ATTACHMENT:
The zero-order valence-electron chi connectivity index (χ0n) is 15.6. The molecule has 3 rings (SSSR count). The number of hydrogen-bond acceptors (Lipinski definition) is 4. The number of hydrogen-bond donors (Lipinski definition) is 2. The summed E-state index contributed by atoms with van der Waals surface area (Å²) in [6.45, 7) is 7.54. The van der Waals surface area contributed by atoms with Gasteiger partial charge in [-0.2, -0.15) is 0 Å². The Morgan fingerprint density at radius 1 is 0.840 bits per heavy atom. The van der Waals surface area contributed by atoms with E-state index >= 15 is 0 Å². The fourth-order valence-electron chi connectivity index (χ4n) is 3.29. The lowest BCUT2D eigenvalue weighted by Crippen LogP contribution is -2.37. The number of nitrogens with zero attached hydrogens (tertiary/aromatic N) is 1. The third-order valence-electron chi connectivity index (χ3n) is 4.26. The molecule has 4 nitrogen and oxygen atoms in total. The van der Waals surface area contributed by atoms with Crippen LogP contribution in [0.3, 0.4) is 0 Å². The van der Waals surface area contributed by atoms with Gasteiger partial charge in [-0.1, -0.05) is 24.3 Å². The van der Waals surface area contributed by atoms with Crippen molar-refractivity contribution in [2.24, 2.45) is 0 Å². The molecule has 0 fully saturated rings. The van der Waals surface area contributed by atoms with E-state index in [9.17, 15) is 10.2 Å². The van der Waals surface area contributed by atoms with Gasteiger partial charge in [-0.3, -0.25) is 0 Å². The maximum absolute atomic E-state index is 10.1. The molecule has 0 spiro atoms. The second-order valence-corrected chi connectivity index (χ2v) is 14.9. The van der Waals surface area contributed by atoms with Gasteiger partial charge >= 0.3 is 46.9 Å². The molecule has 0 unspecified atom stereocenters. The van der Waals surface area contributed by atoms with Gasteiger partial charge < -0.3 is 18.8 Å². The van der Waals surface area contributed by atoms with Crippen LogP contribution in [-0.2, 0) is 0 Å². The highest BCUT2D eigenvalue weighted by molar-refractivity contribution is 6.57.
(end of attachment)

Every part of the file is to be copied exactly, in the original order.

The zero-order valence-electron chi connectivity index (χ0n) is 15.6. The molecule has 3 rings (SSSR count). The number of hydrogen-bond acceptors (Lipinski definition) is 4. The number of hydrogen-bond donors (Lipinski definition) is 2. The summed E-state index contributed by atoms with van der Waals surface area (Å²) in [6.45, 7) is 7.54. The van der Waals surface area contributed by atoms with Gasteiger partial charge in [-0.2, -0.15) is 0 Å². The Morgan fingerprint density at radius 1 is 0.840 bits per heavy atom. The van der Waals surface area contributed by atoms with E-state index >= 15 is 0 Å². The fourth-order valence-electron chi connectivity index (χ4n) is 3.29. The lowest BCUT2D eigenvalue weighted by Crippen LogP contribution is -2.37. The number of nitrogens with zero attached hydrogens (tertiary/aromatic N) is 1. The third-order valence-electron chi connectivity index (χ3n) is 4.26. The molecule has 4 nitrogen and oxygen atoms in total. The van der Waals surface area contributed by atoms with Crippen LogP contribution in [0.3, 0.4) is 0 Å². The van der Waals surface area contributed by atoms with Gasteiger partial charge in [-0.1, -0.05) is 24.3 Å². The van der Waals surface area contributed by atoms with Crippen molar-refractivity contribution in [2.24, 2.45) is 0 Å². The molecule has 0 fully saturated rings. The van der Waals surface area contributed by atoms with E-state index in [9.17, 15) is 10.2 Å². The van der Waals surface area contributed by atoms with Gasteiger partial charge in [-0.3, -0.25) is 0 Å². The maximum absolute atomic E-state index is 10.1. The molecule has 0 spiro atoms. The second-order valence-corrected chi connectivity index (χ2v) is 14.9. The van der Waals surface area contributed by atoms with Gasteiger partial charge >= 0.3 is 46.9 Å². The molecule has 0 unspecified atom stereocenters. The van der Waals surface area contributed by atoms with Gasteiger partial charge < -0.3 is 18.8 Å². The van der Waals surface area contributed by atoms with Crippen LogP contribution in [-0.2, 0) is 0 Å². The highest BCUT2D eigenvalue weighted by molar-refractivity contribution is 6.57.